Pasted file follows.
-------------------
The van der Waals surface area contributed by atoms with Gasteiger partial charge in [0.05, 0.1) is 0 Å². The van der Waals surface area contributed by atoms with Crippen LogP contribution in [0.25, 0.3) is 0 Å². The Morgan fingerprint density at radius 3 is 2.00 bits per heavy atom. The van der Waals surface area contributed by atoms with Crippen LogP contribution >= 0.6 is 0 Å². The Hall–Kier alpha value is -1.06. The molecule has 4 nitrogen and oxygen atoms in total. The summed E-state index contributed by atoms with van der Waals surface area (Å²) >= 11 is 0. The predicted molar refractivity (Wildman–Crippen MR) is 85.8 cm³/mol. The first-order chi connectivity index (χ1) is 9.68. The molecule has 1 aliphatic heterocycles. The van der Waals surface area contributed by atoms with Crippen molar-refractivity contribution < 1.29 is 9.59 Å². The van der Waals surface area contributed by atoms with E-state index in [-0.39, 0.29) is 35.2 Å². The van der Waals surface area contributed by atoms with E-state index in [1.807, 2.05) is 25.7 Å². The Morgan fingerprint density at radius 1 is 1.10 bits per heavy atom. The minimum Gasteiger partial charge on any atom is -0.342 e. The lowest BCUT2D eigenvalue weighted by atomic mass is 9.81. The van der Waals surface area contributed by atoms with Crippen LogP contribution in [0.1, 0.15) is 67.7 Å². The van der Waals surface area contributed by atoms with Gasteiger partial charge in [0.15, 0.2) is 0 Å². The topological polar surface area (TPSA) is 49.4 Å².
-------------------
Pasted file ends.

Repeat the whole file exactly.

The van der Waals surface area contributed by atoms with Gasteiger partial charge in [0.05, 0.1) is 0 Å². The van der Waals surface area contributed by atoms with Crippen LogP contribution in [0.25, 0.3) is 0 Å². The Morgan fingerprint density at radius 3 is 2.00 bits per heavy atom. The van der Waals surface area contributed by atoms with Crippen LogP contribution >= 0.6 is 0 Å². The Hall–Kier alpha value is -1.06. The molecule has 4 nitrogen and oxygen atoms in total. The summed E-state index contributed by atoms with van der Waals surface area (Å²) >= 11 is 0. The predicted molar refractivity (Wildman–Crippen MR) is 85.8 cm³/mol. The first-order chi connectivity index (χ1) is 9.68. The molecule has 1 aliphatic heterocycles. The van der Waals surface area contributed by atoms with Crippen molar-refractivity contribution < 1.29 is 9.59 Å². The van der Waals surface area contributed by atoms with E-state index in [-0.39, 0.29) is 35.2 Å². The van der Waals surface area contributed by atoms with E-state index in [1.807, 2.05) is 25.7 Å². The Morgan fingerprint density at radius 1 is 1.10 bits per heavy atom. The minimum Gasteiger partial charge on any atom is -0.342 e. The lowest BCUT2D eigenvalue weighted by atomic mass is 9.81. The van der Waals surface area contributed by atoms with Crippen LogP contribution in [0.1, 0.15) is 67.7 Å². The van der Waals surface area contributed by atoms with Gasteiger partial charge in [0.15, 0.2) is 0 Å². The topological polar surface area (TPSA) is 49.4 Å².